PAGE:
Saturday, August 27, 2016

Author David Daniel gives a talk in Chelmsford to SIPA

We had a great night at the meeting for the Society of Independent Publishers and Authors (SIPA), with a special guest appearance by noted author David Daniel, who spoke to the group about writing and publishing.
Anybody in the Chelmsford area with an interest in writing and publishing should check out this organization.
We've had some terrific guests giving good advice and support.

And for those wishing to develop their knowledge of the writing craft, Dave teaches a class at UMass Lowell on Writing Popular Fiction- and you can sign up now. Class meets Thurs evenings, 6:30-9:20.
I've spoken to a number of people who have taken this course, and they all praise it as excellent.
 Dave is in the colorful shirt at the head of the table

And we had a good crowd- even more showed up after this pic, for a full house, who were eager to hear news and advice from a long-time writing professional.

 Dave has a supportive family, who showed up for the talk

Group shot of aspiring writers


Saturday, August 20, 2016

Suspense Author Lisa Scottoline Comes to Chelmsford

We had a lovely visit from NY Times Best-Selling author Lisa Scottoline, who came as part of a grant for our town library. The crowd was so big, they held it at the High School Performing Arts Center. Regrettably, the air conditioning was not working, so we sweltered, but the intrepid Lisa didn't slow down even a bit. She said that with the heat, now we all knew what menopause was like!

Here's Lisa with Becky Hermann of the Chelmsford Library, who emceed the program.

If Lisa stops writing, she can continue as a stand-up comedienne and storyteller, for she spun more than an hour of entertaining stories for the enthusiastic crowd, then answered questions about her writing.

Afterward, she signed books for a long line of fans, and was gracious enough to pose for a picture and ask that the hard-working Becky join her.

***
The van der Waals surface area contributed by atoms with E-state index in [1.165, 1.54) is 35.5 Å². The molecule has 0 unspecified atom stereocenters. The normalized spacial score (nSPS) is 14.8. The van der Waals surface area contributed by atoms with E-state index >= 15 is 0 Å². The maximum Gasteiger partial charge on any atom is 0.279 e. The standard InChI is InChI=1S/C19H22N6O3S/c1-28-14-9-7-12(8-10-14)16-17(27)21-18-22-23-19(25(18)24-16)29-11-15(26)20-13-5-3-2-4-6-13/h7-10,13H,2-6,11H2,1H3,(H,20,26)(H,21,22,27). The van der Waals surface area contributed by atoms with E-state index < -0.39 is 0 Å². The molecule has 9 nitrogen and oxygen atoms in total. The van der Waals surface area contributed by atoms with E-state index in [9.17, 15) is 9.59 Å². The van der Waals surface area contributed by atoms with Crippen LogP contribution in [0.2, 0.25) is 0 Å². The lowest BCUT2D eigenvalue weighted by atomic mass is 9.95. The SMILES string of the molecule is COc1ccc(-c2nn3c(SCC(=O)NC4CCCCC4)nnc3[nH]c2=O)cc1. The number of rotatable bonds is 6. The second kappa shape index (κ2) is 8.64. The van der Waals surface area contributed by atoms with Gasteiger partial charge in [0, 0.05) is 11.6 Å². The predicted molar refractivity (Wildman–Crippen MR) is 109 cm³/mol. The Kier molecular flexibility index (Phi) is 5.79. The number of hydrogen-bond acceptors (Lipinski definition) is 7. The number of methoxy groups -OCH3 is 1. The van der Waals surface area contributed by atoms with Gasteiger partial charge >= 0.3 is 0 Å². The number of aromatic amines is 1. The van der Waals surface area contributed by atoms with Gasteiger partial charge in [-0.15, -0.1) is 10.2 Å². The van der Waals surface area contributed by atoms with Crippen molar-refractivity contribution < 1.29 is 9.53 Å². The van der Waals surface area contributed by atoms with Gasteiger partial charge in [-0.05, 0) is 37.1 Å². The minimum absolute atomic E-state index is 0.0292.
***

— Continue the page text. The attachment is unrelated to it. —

Fun night, and a great opportunity to see someone who has turned her life stories into entertaining books.

Sunday, July 24, 2016

Seacoast Comic Con

Had a great day selling and signing books at a table of The New England Horror Writers at the Seacoast Comic Con in Kittery, Maine.

A great day of meeting new people, like Lee from the Rice Library in Kittery, who was at her table as well as covering the one for the Portsmouth Library
And we met Suzanne and Ionna from the Portsmouth Herald, who were taking pictures as they took it all in.
Many thanks to the hard-working staff for all they did.

At most comic conventions, people do cosplay, which is dressing up like some character from popular culture. Here's a pair you might recognize.

 Sometimes it's a whole family! Like the Powers Family CozPlay

Here's our contingent of writers. 

I moderated our panel on Publishing 101, giving the audience an overview of the options available to writers wanting publication. Every one of those attending had a desire for publication, so hope we gave them a good starting point.

 Our first buyer of the day was Kali, who supported every one of us with a book purchase

 Then she reappeared in another incarnation, as one of the Baystate Ghostbusters

Benjamin Santos was there, representing the Cosplay Convention Center

Illustrators were part of the merchants who came, like Jay Kennedy

In a show of support for our efforts, we had Duane Coffill, who heads the Horror Writers of Maine, who came with his whole family

 And a surprise visit from a Timelord, cleverly disguising himself as The Nerd Magician

If Winter is coming, can the Winter Soldier be far behind?

Wednesday, July 13, 2016

SIPA, Books, and Chelmsford Center for the Arts

Each year the town of Chelmsford hosts a big July 4th parade and town fair, a real slice of Americana. They start the festivities the night before, with a band concert and lots of booths for local organizations.

This year, the Chelmsford Center for the Arts had a huge art exhibit, and also hosted our table for the Society of Independent Publishers and Authors (SIPA). We had a number of books from local authors, and a portion of the money from books sold went to support the CCA. Thanks to Laura Marshall for setting up this opportunity!